Big Changes in Domain Names

By Jacqueline Sinex, Thursday, February 6, 2014
Internet domain names

There have been significant changes in the way domain names are managed and priced in recent months.  Don’t be surprised if thousands of unsuspecting domain name owners will experience bad consequences, including the sudden suspension of their domains.

One of the big changes comes from ICANN’s attempt to verify domain owner contact information.  ICANN-associated domain registration providers have been sending reminder updates to domain owner email addresses for years, asking them to review all their contact details in the WHOIS records and update them.  The challenge is that too many domain owners are ignorant of the tools needed to do this, or they have misplaced that information.  Or, more commonly, their email address has changed and the one in the WHOIS record which the agency is trying to contact is not being reached.  And there is probably a hefty amount of domain names registered by spammers or abusive companies that use phony or short-lived email addresses.

Perhaps they were frustrated about being ignored, or perhaps they were tired of email bounce backs.  Regardless, new more severe consequences have been put in place.  If the registry cannot reach the owner with confirmation to verify their contact details for the domain name (after a certain amount of days), the domain name will be automatically suspended by the registry.  This means the domain name will suddenly stop operating, along with any website or email it is tied to, which will cause surprise and frustration for business owners.

Rates have also increased dramatically across the board for various top-level domains.  Some more “exclusive” top-level domains such as .pro will increase rates so high that many providers have stopped offering them.  And some newer extensions (like adult content domains) can be over $100 per year.  Privacy features that were once free or low cost may now incur a significant extra fee as well.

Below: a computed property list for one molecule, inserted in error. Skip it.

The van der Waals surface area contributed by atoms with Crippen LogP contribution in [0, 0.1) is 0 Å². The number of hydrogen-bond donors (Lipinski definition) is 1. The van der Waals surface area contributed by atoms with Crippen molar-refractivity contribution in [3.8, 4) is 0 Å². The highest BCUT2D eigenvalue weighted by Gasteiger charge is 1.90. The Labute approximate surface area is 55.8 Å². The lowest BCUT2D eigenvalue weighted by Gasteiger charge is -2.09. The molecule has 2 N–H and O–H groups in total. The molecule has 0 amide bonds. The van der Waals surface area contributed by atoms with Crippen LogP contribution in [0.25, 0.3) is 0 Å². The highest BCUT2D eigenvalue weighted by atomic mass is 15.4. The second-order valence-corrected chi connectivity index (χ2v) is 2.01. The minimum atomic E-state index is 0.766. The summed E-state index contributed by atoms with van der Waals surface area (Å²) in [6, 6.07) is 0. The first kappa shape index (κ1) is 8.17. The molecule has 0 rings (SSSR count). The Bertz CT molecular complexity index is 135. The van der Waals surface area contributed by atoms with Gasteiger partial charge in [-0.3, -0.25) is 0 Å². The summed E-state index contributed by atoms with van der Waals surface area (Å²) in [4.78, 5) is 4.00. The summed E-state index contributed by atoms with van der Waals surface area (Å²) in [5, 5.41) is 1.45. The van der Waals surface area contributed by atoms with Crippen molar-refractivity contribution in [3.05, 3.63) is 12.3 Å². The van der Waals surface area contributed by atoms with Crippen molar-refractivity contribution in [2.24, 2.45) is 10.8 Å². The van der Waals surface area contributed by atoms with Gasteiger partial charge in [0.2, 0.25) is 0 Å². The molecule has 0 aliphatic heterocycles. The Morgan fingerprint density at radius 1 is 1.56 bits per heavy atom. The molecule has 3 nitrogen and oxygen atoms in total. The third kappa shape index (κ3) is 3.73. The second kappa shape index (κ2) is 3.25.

What You Can Do

Check on your domain’s WHOIS record to ensure that all of your contact information is up to date, especially your email address.  Make sure you have your current login information for the domain name in a safe place of reference.   If you don’t, or if your email address is out of date, be proactive and contact your domain registration provider.

Be aware that you will eventually receive emailed updates about your domain name records and be asked to “confirm” your information. This may include clicking on a link.  Make sure the email is legitimate (from your provider) and follow the confirmation instructions to avoid a sudden domain suspension.

And lastly, keep your domain renewed for an extended period of time, longer than 1 year.  This is more efficient for you, and usually better for your search engine marketing, and it gives you peace of mind that the domain name will not unexpectedly expire in the middle of your busy season.

Posted in: Domain Registration, WWW Learning Center

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